Cast: Peter Capaldi, Tom Hollander, Gina McKee, James Gandolfini, Chris Addison, David Rasche
Oscar Nominations: Best Adapted Screenplay (Jesse Armstrong, Simon Blackwell, Armando Iannucci, Tony Roche)
SUMMARY: In Britain, Minister for International Development Simon Foster (Tom Hollander) states on a talk show that military intervention in the Middle East is “unforeseeable”. This angers the Prime Minister, who is considering (along with the U.S.) an invasion. He sends his Director of Communications, Malcolm Tucker (Peter Capaldi) to deal with Foster; Tucker tells Foster that he is to “toe the line” of military intervention, neither confirming nor denying. Inside Foster’s office, Toby Wright (Chris Addison) has just been hired as an aide. Toby is living with Suzy, who works for the Foreign Office, and with her help he gets the now slightly infamous Foster into one of their meetings. Also at the meeting is the US Assistant Secretary of State for Diplomacy Karen Clarke. Clarke is anti-war, and during the meeting brings up a report by her assistant Liza Weld that investigates the pros and cons of war — and finds many more cons. The report brings up that the only real source of intelligence in the Middle East is from an informant called “Iceman”, and that this intelligence cannot be confirmed. During the discussion, another politician brings up a secret “war committee” that is being run by US Assistant Secretary of State for Policy Linton Barwick (David Rasche). Clarke is incensed, and instructs Liza to find out about the committee. After the meeting ends, Foster leaves the building and is ambused by paparazzi; he compounds his earlier gaffe by now hinting that a war is coming. Clarke and Liza return to the States, and Liza is able to find out the official name and meeting time of the war committee. Clarke also brings in General George Miller (James Gandolfini), a powerful Washington force who does not think the U.S. will be able to win a war. Clarke wants to get Foster on the war committee, since both his nationality and opposition would increase anti-war sentiment.
Foster is invited to the next meeting; he brings along Toby, who has become something of a clueless yes-man. While in Washington, Toby reconnects with a friend at CNN and brags about his current position. The news of the committee is then leaked on TV, so when it meets the next day, a huge crowd shows up. Unfortunately, Barwick is able to maneuver through without disclosing any important details. At the same time, Malcolm is in Washington. He meets with Barwick, who informs him that without British intelligence on the Middle East, he will not be able to sway the vote towards invasion. Foster and Toby return to the UK, but continue to be beset by problems. In a meeting with his constituents, Foster is faced with the problem of a collapsing wall (that belongs to Foster’s office). The UN suddenly prepares to vote on the invasion issue, and Foster is invited by the Prime Minister. To try to defuse some of his problems, Foster talks about resigning if the UN votes for invasion, but he doesn’t really intend to do this. Unfortunately the press prints the story, and Foster’s stand against the UN becomes news. While the UN is in discussion, Malcolm hears that Liza’s paper, the anti-war one, has been leaked to the press; this means that the UN is liable to veto the invasion. To prevent the UN from learning about the paper, Malcolm gets the meeting pushed up, but is then told by Barwick that he must have the British intelligence to win the vote. A desperate Malcolm blackmails the source of the leak, Suzy’s boss at the Foreign Office, into changing the report so that it is pro-war and cites another source. The committee ultimately votes in favor of invasion. Foster intends to resign, but a vindictive Malcolm instead gets him fired over the collapsing-wall issue. Karen Clarke also resigns; Miller stated his intention to also resign, but ultimately decides not to do so.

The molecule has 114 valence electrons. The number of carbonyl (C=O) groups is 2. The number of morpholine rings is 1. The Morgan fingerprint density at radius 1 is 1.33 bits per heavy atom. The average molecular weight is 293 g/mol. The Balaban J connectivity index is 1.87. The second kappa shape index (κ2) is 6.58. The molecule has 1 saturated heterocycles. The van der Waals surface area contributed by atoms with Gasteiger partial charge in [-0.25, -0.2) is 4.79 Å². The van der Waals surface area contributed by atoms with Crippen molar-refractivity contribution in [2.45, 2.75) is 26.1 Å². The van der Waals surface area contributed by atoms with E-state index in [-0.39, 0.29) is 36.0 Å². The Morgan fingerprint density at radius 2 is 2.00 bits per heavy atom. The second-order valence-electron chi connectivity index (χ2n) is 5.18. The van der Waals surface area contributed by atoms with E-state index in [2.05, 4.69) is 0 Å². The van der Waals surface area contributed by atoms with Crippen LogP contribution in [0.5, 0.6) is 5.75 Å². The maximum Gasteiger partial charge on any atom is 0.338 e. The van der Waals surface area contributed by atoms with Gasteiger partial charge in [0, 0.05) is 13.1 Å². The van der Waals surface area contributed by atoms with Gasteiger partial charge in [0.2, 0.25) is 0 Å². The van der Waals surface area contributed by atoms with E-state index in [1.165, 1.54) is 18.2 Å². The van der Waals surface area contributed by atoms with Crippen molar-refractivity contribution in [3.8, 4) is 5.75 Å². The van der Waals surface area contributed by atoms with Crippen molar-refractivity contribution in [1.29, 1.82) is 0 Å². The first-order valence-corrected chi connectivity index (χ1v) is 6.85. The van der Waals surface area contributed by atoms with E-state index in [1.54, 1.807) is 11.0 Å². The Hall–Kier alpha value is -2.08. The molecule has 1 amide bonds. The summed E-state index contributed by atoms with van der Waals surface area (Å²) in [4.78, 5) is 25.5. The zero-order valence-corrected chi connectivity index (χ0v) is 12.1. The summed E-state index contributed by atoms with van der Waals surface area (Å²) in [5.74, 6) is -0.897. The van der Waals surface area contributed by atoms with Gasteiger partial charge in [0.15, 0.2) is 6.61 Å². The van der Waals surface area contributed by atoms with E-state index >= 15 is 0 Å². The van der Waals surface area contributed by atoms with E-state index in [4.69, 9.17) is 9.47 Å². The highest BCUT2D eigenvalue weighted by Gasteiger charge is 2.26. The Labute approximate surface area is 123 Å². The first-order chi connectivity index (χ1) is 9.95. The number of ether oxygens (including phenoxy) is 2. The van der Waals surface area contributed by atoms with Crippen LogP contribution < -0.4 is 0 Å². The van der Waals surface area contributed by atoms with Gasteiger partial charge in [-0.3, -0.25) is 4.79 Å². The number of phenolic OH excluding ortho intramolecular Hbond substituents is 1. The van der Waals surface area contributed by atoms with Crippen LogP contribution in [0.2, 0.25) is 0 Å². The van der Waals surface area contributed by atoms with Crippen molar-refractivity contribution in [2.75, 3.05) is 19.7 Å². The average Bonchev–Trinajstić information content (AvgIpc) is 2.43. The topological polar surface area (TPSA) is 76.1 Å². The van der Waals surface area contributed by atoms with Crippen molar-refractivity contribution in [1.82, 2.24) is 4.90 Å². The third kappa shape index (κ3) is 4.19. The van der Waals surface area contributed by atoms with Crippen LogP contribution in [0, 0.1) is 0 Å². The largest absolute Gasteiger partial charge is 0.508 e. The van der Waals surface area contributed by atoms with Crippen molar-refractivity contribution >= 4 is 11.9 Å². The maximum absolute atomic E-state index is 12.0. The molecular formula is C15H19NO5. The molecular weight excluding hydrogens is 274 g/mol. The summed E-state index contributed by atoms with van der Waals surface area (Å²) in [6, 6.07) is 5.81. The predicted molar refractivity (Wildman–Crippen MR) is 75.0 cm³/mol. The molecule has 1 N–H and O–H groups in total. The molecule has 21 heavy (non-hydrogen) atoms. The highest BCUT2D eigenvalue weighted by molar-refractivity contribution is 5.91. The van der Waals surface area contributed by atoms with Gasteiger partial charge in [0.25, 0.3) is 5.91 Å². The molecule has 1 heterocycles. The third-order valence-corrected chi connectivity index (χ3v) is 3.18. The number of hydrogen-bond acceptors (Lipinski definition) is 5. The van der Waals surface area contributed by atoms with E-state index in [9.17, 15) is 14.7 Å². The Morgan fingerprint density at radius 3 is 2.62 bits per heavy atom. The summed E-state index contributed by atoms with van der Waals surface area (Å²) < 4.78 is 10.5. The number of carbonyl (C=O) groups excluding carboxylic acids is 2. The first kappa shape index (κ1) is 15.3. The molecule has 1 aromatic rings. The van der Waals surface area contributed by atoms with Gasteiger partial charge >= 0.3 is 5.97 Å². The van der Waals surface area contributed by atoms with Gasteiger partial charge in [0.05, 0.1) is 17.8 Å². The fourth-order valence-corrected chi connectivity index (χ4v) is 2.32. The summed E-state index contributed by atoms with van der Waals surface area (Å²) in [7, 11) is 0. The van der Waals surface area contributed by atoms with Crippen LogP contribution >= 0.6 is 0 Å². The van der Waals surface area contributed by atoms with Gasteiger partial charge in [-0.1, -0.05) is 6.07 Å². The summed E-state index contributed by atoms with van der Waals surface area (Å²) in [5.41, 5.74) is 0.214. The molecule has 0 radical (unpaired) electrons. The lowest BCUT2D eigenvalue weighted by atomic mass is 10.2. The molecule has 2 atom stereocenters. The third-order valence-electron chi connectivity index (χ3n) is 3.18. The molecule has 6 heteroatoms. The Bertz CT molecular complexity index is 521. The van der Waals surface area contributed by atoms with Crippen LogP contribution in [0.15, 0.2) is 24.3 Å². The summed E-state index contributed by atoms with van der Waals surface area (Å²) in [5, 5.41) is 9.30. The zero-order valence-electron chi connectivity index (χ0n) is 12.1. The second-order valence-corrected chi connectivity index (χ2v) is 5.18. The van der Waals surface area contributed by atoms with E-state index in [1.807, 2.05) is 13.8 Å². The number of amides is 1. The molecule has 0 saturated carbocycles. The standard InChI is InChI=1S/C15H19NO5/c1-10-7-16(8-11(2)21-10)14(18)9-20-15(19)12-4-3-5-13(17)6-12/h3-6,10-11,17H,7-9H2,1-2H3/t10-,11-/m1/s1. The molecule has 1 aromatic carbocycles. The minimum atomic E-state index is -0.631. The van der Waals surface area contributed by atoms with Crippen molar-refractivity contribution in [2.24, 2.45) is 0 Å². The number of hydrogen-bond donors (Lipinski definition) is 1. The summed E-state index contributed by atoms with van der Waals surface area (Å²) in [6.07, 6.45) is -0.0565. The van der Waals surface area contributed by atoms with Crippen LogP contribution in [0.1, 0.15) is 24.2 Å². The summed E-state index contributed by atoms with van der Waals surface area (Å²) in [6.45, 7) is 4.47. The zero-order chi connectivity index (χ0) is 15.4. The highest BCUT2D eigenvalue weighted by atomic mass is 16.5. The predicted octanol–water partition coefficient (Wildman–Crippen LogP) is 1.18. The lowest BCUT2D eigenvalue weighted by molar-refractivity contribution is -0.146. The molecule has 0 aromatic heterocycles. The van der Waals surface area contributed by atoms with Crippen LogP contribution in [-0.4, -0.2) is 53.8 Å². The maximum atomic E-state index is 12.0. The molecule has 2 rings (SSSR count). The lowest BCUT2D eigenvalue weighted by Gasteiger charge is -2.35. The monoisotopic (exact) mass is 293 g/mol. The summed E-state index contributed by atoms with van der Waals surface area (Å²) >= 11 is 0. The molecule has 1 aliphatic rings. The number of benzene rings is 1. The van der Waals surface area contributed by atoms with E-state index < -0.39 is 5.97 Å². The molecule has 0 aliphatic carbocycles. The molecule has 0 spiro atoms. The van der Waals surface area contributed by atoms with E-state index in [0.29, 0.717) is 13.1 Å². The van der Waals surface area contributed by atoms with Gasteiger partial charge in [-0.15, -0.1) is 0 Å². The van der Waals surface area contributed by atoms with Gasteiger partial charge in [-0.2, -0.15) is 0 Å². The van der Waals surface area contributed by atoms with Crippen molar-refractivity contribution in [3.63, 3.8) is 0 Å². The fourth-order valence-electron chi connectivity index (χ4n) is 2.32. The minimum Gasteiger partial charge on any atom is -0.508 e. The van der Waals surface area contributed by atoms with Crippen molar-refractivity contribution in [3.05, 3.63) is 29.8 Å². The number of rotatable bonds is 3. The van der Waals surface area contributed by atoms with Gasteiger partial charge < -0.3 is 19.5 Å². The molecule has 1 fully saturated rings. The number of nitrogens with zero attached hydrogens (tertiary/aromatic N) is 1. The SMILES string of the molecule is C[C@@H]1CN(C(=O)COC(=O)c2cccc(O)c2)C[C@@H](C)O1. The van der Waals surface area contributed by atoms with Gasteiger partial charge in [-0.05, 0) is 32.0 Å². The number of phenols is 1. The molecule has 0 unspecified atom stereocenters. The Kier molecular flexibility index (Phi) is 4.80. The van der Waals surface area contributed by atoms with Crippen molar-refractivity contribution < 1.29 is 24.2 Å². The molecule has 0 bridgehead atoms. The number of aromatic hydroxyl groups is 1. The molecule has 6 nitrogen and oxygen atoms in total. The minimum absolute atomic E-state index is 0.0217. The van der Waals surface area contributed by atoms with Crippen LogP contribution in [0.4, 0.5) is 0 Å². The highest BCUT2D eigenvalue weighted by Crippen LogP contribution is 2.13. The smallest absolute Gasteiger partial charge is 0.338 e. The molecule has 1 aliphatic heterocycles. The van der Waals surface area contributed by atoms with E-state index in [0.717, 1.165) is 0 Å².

MY TAKE: First, let me say that this is a funny movie. There’s a ton of absolutely hysterical one-liners, particularly from Malcolm and Karen Clarke. Malcolm swears every other word, but those non-cuss words are venomous (and funny). However, it is a confusing movie. I had to read the Wikipedia summary a few times after watching it to finally figure out what was going on. It doesn’t seem all that complicated at first, but there are so many characters and so much frantic talking that it gets hard to follow as the film progresses. Basically, the U.S. and Britain are thinking of (and leaning towards) intervention in the Middle East. When a bumbling minor official denies this, he inadvertently starts a firestorm. Other officials, particularly American ones, from both sides of the fence (since he keeps changing his statement) think that they can use him to further their cause. Malcolm, apparently the Prime Minister’s right-hand-man, tries to mitigate all the damage done by Foster and keep things in line with what the Prime Minister wants. Ultimately, he achieves this, although I don’t think you’ll be rooting for him by the time that happens. It’s one of those things where everybody knows what will happen, but you still hope otherwise. I think a big problem with the film is that there are too many characters, although the fact that half of them are British does help you distinguish somewhat. It’s also a very fast-paced movie with fast-talking characters, so you don’t have time to let things sink in, or to ponder them. It makes sense to me in hindsight, but it was hard to tell what was happening while I was watching. It is funny, though, even if you don’t really get what’s happening.
RATING: Funny but confusing.